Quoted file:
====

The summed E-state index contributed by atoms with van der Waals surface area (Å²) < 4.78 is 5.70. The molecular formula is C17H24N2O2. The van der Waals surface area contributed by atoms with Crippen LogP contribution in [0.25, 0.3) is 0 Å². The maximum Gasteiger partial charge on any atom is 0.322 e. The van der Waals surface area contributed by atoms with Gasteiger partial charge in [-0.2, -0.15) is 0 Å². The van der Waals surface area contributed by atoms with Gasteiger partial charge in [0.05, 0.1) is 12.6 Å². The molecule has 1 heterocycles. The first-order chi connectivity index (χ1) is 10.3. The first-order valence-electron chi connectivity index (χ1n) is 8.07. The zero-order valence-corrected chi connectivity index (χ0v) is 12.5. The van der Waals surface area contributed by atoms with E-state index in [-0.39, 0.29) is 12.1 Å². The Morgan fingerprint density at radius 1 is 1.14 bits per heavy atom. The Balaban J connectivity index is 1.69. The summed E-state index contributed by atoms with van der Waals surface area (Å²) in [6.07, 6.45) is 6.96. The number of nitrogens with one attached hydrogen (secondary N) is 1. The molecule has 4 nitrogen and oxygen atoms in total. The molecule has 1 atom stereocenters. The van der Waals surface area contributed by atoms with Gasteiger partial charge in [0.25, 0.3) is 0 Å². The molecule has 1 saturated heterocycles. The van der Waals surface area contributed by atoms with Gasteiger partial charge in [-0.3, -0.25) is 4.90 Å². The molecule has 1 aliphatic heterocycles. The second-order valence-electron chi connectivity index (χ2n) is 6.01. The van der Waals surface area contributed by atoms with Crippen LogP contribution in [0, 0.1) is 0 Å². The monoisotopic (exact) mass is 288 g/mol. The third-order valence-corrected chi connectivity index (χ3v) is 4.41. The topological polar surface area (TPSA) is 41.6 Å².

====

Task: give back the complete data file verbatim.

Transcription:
The summed E-state index contributed by atoms with van der Waals surface area (Å²) < 4.78 is 5.70. The molecular formula is C17H24N2O2. The van der Waals surface area contributed by atoms with Crippen LogP contribution in [0.25, 0.3) is 0 Å². The maximum Gasteiger partial charge on any atom is 0.322 e. The van der Waals surface area contributed by atoms with Gasteiger partial charge in [-0.2, -0.15) is 0 Å². The van der Waals surface area contributed by atoms with Gasteiger partial charge in [0.05, 0.1) is 12.6 Å². The molecule has 1 heterocycles. The first-order chi connectivity index (χ1) is 10.3. The first-order valence-electron chi connectivity index (χ1n) is 8.07. The zero-order valence-corrected chi connectivity index (χ0v) is 12.5. The van der Waals surface area contributed by atoms with E-state index in [-0.39, 0.29) is 12.1 Å². The Morgan fingerprint density at radius 1 is 1.14 bits per heavy atom. The Balaban J connectivity index is 1.69. The summed E-state index contributed by atoms with van der Waals surface area (Å²) in [6.07, 6.45) is 6.96. The number of nitrogens with one attached hydrogen (secondary N) is 1. The molecule has 4 nitrogen and oxygen atoms in total. The molecule has 1 atom stereocenters. The van der Waals surface area contributed by atoms with Gasteiger partial charge in [0.25, 0.3) is 0 Å². The molecule has 1 saturated heterocycles. The van der Waals surface area contributed by atoms with Gasteiger partial charge in [-0.3, -0.25) is 4.90 Å². The molecule has 1 aliphatic heterocycles. The second-order valence-electron chi connectivity index (χ2n) is 6.01. The van der Waals surface area contributed by atoms with Crippen LogP contribution in [0, 0.1) is 0 Å². The monoisotopic (exact) mass is 288 g/mol. The third-order valence-corrected chi connectivity index (χ3v) is 4.41. The topological polar surface area (TPSA) is 41.6 Å².